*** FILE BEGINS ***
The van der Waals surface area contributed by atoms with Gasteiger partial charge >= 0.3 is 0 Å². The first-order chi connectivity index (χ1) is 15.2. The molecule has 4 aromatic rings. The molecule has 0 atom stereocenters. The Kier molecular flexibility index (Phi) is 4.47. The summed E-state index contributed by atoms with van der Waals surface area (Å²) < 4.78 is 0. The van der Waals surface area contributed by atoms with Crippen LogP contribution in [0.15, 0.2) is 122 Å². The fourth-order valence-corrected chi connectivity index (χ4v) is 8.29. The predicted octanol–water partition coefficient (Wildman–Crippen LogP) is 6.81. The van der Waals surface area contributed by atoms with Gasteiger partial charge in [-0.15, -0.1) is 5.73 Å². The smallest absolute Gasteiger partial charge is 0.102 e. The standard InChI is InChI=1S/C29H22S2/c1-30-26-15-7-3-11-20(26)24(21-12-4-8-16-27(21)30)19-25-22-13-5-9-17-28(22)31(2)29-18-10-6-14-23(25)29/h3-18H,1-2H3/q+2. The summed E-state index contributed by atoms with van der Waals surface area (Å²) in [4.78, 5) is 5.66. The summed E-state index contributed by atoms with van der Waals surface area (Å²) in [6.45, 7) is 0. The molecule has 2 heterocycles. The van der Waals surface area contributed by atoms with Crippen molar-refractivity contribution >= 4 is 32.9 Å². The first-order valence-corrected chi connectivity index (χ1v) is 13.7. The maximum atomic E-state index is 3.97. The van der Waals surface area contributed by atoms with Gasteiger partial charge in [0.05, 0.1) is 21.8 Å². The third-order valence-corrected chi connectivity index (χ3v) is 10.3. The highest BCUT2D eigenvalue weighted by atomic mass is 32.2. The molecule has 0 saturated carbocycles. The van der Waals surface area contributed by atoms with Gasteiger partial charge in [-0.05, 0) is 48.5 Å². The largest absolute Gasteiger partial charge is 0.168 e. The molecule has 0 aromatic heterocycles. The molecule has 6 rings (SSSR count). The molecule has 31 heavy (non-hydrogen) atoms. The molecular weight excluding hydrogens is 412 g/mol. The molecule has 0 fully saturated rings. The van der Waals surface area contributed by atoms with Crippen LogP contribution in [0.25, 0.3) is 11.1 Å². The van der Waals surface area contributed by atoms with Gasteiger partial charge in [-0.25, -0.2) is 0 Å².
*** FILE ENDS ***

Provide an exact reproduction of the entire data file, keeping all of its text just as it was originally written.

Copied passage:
The van der Waals surface area contributed by atoms with Gasteiger partial charge >= 0.3 is 0 Å². The first-order chi connectivity index (χ1) is 15.2. The molecule has 4 aromatic rings. The molecule has 0 atom stereocenters. The Kier molecular flexibility index (Phi) is 4.47. The summed E-state index contributed by atoms with van der Waals surface area (Å²) < 4.78 is 0. The van der Waals surface area contributed by atoms with Crippen LogP contribution in [0.15, 0.2) is 122 Å². The fourth-order valence-corrected chi connectivity index (χ4v) is 8.29. The predicted octanol–water partition coefficient (Wildman–Crippen LogP) is 6.81. The van der Waals surface area contributed by atoms with Gasteiger partial charge in [-0.15, -0.1) is 5.73 Å². The smallest absolute Gasteiger partial charge is 0.102 e. The standard InChI is InChI=1S/C29H22S2/c1-30-26-15-7-3-11-20(26)24(21-12-4-8-16-27(21)30)19-25-22-13-5-9-17-28(22)31(2)29-18-10-6-14-23(25)29/h3-18H,1-2H3/q+2. The summed E-state index contributed by atoms with van der Waals surface area (Å²) in [4.78, 5) is 5.66. The summed E-state index contributed by atoms with van der Waals surface area (Å²) in [6.45, 7) is 0. The molecule has 2 heterocycles. The van der Waals surface area contributed by atoms with Crippen molar-refractivity contribution >= 4 is 32.9 Å². The first-order valence-corrected chi connectivity index (χ1v) is 13.7. The maximum atomic E-state index is 3.97. The van der Waals surface area contributed by atoms with Gasteiger partial charge in [0.05, 0.1) is 21.8 Å². The third-order valence-corrected chi connectivity index (χ3v) is 10.3. The highest BCUT2D eigenvalue weighted by atomic mass is 32.2. The molecule has 0 saturated carbocycles. The van der Waals surface area contributed by atoms with Gasteiger partial charge in [-0.05, 0) is 48.5 Å². The largest absolute Gasteiger partial charge is 0.168 e. The molecule has 0 aromatic heterocycles. The molecule has 6 rings (SSSR count). The molecule has 31 heavy (non-hydrogen) atoms. The molecular weight excluding hydrogens is 412 g/mol. The molecule has 0 fully saturated rings. The van der Waals surface area contributed by atoms with Crippen LogP contribution in [0.25, 0.3) is 11.1 Å². The van der Waals surface area contributed by atoms with Gasteiger partial charge in [-0.25, -0.2) is 0 Å².